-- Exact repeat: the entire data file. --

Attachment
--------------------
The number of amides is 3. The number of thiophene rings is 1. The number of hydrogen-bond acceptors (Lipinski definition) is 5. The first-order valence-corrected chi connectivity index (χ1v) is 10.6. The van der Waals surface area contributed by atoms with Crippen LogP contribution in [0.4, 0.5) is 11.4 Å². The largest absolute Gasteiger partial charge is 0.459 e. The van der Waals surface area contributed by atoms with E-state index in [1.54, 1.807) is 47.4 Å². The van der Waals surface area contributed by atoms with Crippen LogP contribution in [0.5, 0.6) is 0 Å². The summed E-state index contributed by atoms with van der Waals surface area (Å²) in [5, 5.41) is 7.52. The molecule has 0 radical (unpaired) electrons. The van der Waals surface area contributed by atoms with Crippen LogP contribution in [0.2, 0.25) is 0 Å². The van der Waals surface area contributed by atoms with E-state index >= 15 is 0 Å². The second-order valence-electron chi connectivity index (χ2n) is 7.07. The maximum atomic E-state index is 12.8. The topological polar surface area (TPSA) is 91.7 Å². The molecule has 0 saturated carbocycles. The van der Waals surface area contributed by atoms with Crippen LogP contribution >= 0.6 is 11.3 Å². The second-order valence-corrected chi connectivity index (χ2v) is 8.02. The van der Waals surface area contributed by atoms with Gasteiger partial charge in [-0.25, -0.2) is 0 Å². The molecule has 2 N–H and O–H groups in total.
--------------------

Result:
The number of amides is 3. The number of thiophene rings is 1. The number of hydrogen-bond acceptors (Lipinski definition) is 5. The first-order valence-corrected chi connectivity index (χ1v) is 10.6. The van der Waals surface area contributed by atoms with Crippen LogP contribution in [0.4, 0.5) is 11.4 Å². The largest absolute Gasteiger partial charge is 0.459 e. The van der Waals surface area contributed by atoms with E-state index in [1.54, 1.807) is 47.4 Å². The van der Waals surface area contributed by atoms with Crippen LogP contribution in [0.5, 0.6) is 0 Å². The summed E-state index contributed by atoms with van der Waals surface area (Å²) in [5, 5.41) is 7.52. The molecule has 0 radical (unpaired) electrons. The van der Waals surface area contributed by atoms with Crippen LogP contribution in [0.2, 0.25) is 0 Å². The van der Waals surface area contributed by atoms with E-state index >= 15 is 0 Å². The second-order valence-electron chi connectivity index (χ2n) is 7.07. The maximum atomic E-state index is 12.8. The topological polar surface area (TPSA) is 91.7 Å². The molecule has 0 saturated carbocycles. The van der Waals surface area contributed by atoms with Crippen LogP contribution >= 0.6 is 11.3 Å². The second-order valence-corrected chi connectivity index (χ2v) is 8.02. The van der Waals surface area contributed by atoms with Gasteiger partial charge in [-0.25, -0.2) is 0 Å². The molecule has 2 N–H and O–H groups in total.